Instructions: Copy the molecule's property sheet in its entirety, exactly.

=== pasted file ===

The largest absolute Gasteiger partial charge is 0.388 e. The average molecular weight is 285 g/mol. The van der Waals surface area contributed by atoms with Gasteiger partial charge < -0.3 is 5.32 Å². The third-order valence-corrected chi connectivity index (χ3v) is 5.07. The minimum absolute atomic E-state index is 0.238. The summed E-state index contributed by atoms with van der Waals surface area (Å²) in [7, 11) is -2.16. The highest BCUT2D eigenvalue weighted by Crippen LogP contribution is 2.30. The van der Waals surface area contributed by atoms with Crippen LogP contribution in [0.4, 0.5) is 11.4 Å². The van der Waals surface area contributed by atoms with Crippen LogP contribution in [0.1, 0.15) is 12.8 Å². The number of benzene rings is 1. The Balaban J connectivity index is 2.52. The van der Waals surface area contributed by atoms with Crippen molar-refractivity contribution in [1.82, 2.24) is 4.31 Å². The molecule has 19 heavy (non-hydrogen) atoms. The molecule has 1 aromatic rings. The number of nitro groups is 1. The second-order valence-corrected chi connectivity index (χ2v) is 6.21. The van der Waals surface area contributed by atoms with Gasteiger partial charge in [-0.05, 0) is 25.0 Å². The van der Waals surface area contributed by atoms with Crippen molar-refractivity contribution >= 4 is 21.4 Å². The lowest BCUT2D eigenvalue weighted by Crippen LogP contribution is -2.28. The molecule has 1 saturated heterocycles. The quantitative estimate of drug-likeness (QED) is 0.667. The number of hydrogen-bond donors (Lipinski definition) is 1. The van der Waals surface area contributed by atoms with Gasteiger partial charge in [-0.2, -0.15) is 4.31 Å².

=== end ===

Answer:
The largest absolute Gasteiger partial charge is 0.388 e. The average molecular weight is 285 g/mol. The van der Waals surface area contributed by atoms with Gasteiger partial charge < -0.3 is 5.32 Å². The third-order valence-corrected chi connectivity index (χ3v) is 5.07. The minimum absolute atomic E-state index is 0.238. The summed E-state index contributed by atoms with van der Waals surface area (Å²) in [7, 11) is -2.16. The highest BCUT2D eigenvalue weighted by Crippen LogP contribution is 2.30. The van der Waals surface area contributed by atoms with Crippen LogP contribution in [0.4, 0.5) is 11.4 Å². The van der Waals surface area contributed by atoms with Crippen LogP contribution in [0.1, 0.15) is 12.8 Å². The number of benzene rings is 1. The Balaban J connectivity index is 2.52. The van der Waals surface area contributed by atoms with Crippen molar-refractivity contribution in [1.82, 2.24) is 4.31 Å². The molecule has 19 heavy (non-hydrogen) atoms. The molecule has 1 aromatic rings. The number of nitro groups is 1. The second-order valence-corrected chi connectivity index (χ2v) is 6.21. The van der Waals surface area contributed by atoms with Gasteiger partial charge in [-0.05, 0) is 25.0 Å². The van der Waals surface area contributed by atoms with Crippen molar-refractivity contribution >= 4 is 21.4 Å². The lowest BCUT2D eigenvalue weighted by Crippen LogP contribution is -2.28. The molecule has 1 saturated heterocycles. The quantitative estimate of drug-likeness (QED) is 0.667. The number of hydrogen-bond donors (Lipinski definition) is 1. The van der Waals surface area contributed by atoms with Gasteiger partial charge in [-0.2, -0.15) is 4.31 Å².